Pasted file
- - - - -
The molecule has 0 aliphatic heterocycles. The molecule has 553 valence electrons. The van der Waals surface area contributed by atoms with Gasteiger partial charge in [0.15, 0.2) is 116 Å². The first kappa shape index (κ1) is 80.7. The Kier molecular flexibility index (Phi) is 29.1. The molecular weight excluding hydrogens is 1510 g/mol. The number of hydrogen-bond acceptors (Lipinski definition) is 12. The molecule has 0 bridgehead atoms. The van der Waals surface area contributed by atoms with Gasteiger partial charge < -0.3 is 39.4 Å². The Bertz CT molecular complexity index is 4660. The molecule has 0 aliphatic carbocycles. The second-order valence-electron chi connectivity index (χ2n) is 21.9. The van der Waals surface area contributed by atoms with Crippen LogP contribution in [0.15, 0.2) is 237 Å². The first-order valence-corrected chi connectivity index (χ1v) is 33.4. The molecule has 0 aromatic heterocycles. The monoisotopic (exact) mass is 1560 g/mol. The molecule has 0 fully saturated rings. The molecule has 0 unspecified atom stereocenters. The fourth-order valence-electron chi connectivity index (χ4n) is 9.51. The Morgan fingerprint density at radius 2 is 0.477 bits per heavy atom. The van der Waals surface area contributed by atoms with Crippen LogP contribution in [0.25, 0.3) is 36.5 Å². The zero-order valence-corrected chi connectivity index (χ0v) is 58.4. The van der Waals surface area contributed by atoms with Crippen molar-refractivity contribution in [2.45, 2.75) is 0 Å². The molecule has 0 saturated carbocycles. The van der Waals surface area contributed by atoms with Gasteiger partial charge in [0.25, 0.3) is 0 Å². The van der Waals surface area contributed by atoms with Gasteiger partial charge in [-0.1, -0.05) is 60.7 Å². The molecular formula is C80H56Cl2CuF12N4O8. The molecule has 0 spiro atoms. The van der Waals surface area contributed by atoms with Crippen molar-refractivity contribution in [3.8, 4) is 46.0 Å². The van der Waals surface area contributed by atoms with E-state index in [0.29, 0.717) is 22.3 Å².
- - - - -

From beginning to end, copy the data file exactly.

The molecule has 0 aliphatic heterocycles. The molecule has 553 valence electrons. The van der Waals surface area contributed by atoms with Gasteiger partial charge in [0.15, 0.2) is 116 Å². The first kappa shape index (κ1) is 80.7. The Kier molecular flexibility index (Phi) is 29.1. The molecular weight excluding hydrogens is 1510 g/mol. The number of hydrogen-bond acceptors (Lipinski definition) is 12. The molecule has 0 bridgehead atoms. The van der Waals surface area contributed by atoms with Gasteiger partial charge < -0.3 is 39.4 Å². The Bertz CT molecular complexity index is 4660. The molecule has 0 aliphatic carbocycles. The second-order valence-electron chi connectivity index (χ2n) is 21.9. The van der Waals surface area contributed by atoms with Crippen LogP contribution in [0.15, 0.2) is 237 Å². The first-order valence-corrected chi connectivity index (χ1v) is 33.4. The molecule has 0 aromatic heterocycles. The monoisotopic (exact) mass is 1560 g/mol. The molecule has 0 fully saturated rings. The molecule has 0 unspecified atom stereocenters. The fourth-order valence-electron chi connectivity index (χ4n) is 9.51. The Morgan fingerprint density at radius 2 is 0.477 bits per heavy atom. The van der Waals surface area contributed by atoms with Crippen LogP contribution in [0.25, 0.3) is 36.5 Å². The zero-order valence-corrected chi connectivity index (χ0v) is 58.4. The van der Waals surface area contributed by atoms with Crippen molar-refractivity contribution in [2.45, 2.75) is 0 Å². The molecule has 0 saturated carbocycles. The van der Waals surface area contributed by atoms with Gasteiger partial charge in [0.25, 0.3) is 0 Å². The van der Waals surface area contributed by atoms with Gasteiger partial charge in [-0.1, -0.05) is 60.7 Å². The molecular formula is C80H56Cl2CuF12N4O8. The molecule has 0 spiro atoms. The van der Waals surface area contributed by atoms with Crippen molar-refractivity contribution in [3.8, 4) is 46.0 Å². The van der Waals surface area contributed by atoms with E-state index in [0.29, 0.717) is 22.3 Å².